It’s not easy to pass when you’re asked if you want cake at a party or pie at a restaurant. However, part of the reason we want dessert so much is sugar addiction. Medical research suggests that our desire for sugar is a bottomless pit: the more we eat, the more we want. Should we just give in and have the ice cream cone? Only if we want to ignore evidence that if we eat a lot of sugar (and that includes corn syrup, fructose, and all forms), our bodies will age more quickly.
Try the following healthy living tips, recommended by nutritionists and dietitians, so that you can avoid this substance that is dangerous in large quantities.
People often say it’s difficult to avoid sugar because they feel left out during social occasions. To negotiate with this tendency, selectively allow yourself to have special desserts to mark specific times of year, such as pumpkin pie at Thanksgiving and the ice cream truck in summer.
The most problematic items that can keep us from eating healthy are foods that are always available. A perfect example is a substance that is very popular and is also a common migraine trigger: chocolate. Nutritionist Tamara Melton recommended that intake should be limited since it’s not associated with a special occasion.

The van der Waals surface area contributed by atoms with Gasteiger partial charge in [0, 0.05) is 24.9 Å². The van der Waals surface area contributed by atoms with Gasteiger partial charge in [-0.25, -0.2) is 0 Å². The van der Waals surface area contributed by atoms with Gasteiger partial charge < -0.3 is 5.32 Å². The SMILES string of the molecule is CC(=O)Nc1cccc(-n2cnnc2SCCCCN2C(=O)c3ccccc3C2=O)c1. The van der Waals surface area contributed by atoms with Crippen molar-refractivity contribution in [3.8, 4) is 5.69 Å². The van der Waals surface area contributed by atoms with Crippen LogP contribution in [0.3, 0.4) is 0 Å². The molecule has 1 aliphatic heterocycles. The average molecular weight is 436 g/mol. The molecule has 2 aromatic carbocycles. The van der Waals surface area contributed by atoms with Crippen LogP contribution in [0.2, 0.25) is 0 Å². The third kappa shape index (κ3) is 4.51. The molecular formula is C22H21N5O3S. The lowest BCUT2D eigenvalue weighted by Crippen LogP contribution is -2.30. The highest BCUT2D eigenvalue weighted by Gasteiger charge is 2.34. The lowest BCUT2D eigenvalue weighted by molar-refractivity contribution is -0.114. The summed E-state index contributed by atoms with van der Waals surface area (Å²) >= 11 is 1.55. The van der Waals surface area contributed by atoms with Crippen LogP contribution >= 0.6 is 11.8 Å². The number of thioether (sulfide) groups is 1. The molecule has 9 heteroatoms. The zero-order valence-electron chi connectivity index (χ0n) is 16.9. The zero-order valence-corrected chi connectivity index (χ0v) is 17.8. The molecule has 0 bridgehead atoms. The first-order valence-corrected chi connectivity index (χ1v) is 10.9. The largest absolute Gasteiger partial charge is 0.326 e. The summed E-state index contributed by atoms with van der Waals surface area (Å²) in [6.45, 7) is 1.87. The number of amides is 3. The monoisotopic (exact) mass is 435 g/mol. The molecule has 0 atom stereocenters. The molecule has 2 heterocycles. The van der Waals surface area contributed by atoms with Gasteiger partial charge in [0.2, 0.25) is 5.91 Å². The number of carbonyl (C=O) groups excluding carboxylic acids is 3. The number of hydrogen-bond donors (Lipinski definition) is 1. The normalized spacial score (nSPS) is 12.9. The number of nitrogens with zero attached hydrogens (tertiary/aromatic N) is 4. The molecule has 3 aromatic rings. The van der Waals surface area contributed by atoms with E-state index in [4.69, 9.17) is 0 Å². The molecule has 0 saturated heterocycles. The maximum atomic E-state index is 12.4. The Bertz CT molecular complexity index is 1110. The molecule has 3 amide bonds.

Give yourself encouragement and make sure that you are framing your battle to control sugar cravings in the right light.
“If you think resisting sugar is going to be hard, it will be hard,” said sugar addiction author Kathie Dolgin. “Change that negative self-talk if you are going to take control of your diet and your health.”
Don’t skip meals
It’s common sense that you are likelier to give in to your sugar cravings if you skip breakfast or have any other long breaks between food. Registered nutritionist Simone Gloger advised that the average person should have at least three meals and two snacks per day (reducing portion sizes if adding more meals), all of them containing plenty of protein.
One tip that promotes eating healthy is to recognize what your body is requesting. Often a craving for sugary foods is a sign that you actually need some H2O.
“People mistake thirst for hunger or cravings,” noted Dolgin. “That dip in energy that sends you hunting for a snack is often just a sign of dehydration.”
Forgive and forget
Being kind to yourself and to others pumps endorphins through your system just as sugar does. Since that’s the case, when you screw up, you can immediately get a natural high by getting yourself back on track.
Partnership for healthy living
Researchers have found that sugar can directly contribute to muscle and joint pain. Are you suffering from chronic pain? Chances are that sugar is just one small piece of the problem. Our team of pain experts can help. See our patient promises here.